Applications of KNO3 in increasing rates resulted in higher yields, both in total fruit weight and in number of fruits, regardless of the mode of application, in absence of salt stress. Potassium nitrate also increased the fruit size. Generally, with increasing salinity stress (7,5 and 15 dS/m), fruit yield decreased significantly. Mainly, this was due to the size of fruits, that decreased with increasing salinity. In contrast, fruit size increased with increasing potassium nitrate concentration.
For plants exposed to salinity, KNO3 alleviated the negative effects of salinity and resulted in a dose dependent increase in plant height and yield of both salt-tolerant and salt-sensitive groups as compared to respective control treatments. However, salt-tolerant genotypes maintained better growth and produced higher yields than the salt-sensitive genotypes across all salinity levels, and showed better response to the treatments with KNO3. Total soluble solids, titratable acidity, pH, and dry matter content of fruits, were significantly improved both by increasing salinity and potassium nitrate application.
To conclude, the use of salt-tolerant tomato genotypes and an increased application of potassium nitrate, both in soil and foliar applications, could be used as an effective approach to economically utilize salt-affected soils for tomato production.
The influence of seed priming using different priming agents on seed vigour of hot pepper (Capsicum annuum) cv. ‘Hot Queen’ was examined. The seeds were surface sterilized by dipping in sodium hypochlorite (5%) solution for five minutes and dried on filter paper. These sterilized seeds were primed in distilled water (dH2O), NaCl (1%), salicylic acid (SA, 50 ppm), acetyl salicylic acid (ASA, 50 ppm), ascorbic acid (AsA, 50 ppm), PEG-8000 (PEG, -1,25 MPa) and KNO3 (3%) in darkness for 48 hours. All priming treatments significantly improved final germination percentage (FGP) of pepper seeds over the control. Seeds primed in KNO3, AsA, SA and ASA showed maximum value of FGP i.e. 100% in each. KNO3 primed seeds outperformed all other priming agents in terms of decreased time taken to 50% germination, increased root and shoot length and seedling fresh weight (Figure 1).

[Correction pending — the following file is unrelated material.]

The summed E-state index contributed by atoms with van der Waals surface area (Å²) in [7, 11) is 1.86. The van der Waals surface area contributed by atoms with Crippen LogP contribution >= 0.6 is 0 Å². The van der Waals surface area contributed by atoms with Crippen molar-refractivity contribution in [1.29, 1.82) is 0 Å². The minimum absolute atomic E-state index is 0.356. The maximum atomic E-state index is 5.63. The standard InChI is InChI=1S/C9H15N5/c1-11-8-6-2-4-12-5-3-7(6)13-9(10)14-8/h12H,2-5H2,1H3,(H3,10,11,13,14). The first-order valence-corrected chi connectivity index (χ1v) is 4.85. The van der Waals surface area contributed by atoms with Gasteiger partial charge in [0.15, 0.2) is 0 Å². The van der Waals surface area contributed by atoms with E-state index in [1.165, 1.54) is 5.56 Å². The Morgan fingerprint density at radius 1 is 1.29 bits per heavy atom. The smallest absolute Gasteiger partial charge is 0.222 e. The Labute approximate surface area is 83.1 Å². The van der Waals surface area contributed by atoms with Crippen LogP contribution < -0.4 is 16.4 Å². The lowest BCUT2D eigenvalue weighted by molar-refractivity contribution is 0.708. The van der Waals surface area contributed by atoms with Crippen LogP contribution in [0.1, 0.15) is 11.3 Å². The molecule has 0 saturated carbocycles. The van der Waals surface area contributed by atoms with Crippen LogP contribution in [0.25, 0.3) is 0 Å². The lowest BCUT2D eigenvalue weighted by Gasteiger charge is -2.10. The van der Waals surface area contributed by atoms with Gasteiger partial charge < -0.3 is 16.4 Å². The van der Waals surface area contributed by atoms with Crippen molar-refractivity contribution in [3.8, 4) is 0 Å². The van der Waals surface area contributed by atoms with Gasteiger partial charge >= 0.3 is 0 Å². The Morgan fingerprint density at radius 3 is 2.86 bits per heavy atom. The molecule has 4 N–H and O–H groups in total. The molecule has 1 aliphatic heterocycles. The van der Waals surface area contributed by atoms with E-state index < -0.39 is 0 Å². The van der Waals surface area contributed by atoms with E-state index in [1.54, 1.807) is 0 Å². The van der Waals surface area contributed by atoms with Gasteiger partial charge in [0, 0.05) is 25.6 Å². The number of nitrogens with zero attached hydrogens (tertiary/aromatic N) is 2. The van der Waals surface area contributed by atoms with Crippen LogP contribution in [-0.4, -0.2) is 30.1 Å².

Figure 1. Effect of priming on fresh weight of pepper seedlings. Priming agents: distilled water (dH2O), NaCl (1%), salicylic acid (SA, 50 ppm), acetyl salicylic acid (ASA, 50 ppm), ascorbic acid (AsA, 50 ppm), PEG-8000 (PEG, -1,25 MPa) and KNO3 (3%).
The objectives of this study were:
1) to investigate and enhance seed germination in two commercially grown papaya genotypes (“Solo” and “007”) of importance in Queensland, Australia.
2) to study the effects of potassium nitrate on breaking dormancy and improving germination of fresh seed pre-storage.
Seeds were pre-soaked in aqueous solutions of potassium nitrate at a range of concentrations (0; 0,25; 0,5; 1,0; 1,5 M) for 0, 15, 30, 60 min, 2, 3, 6, 14 or 24 h prior to germination testing.
The mean percentage of germination increased above control levels for both varieties after pre-treatment in either 0,25M or 0,5M potassium nitrate. The highest mean percentage of germination was seen after pre-treatment at 0,25M potassium nitrate for 2 or 3 h (64% and 65% for “Solo”, 58% and 64% for “007”, Figure 1). Dormancy in fresh seeds of papaya cultivars when freshly harvested, could be broken to give acceptable levels of germination when potassium nitrate was used; potassium nitrate gave the highest levels of germination for “007” seeds and may be the preferred treatment for application in papaya.
Figure 1. Mean percentages of germination of fresh seeds of Solo and 007 varieties of Carica papaya after pre-treatment for various times in a range of concentrations of KNO₃. Each data point is the mean of 10 replicates of 25 seeds. Error bars are standard errors of the means (SEM).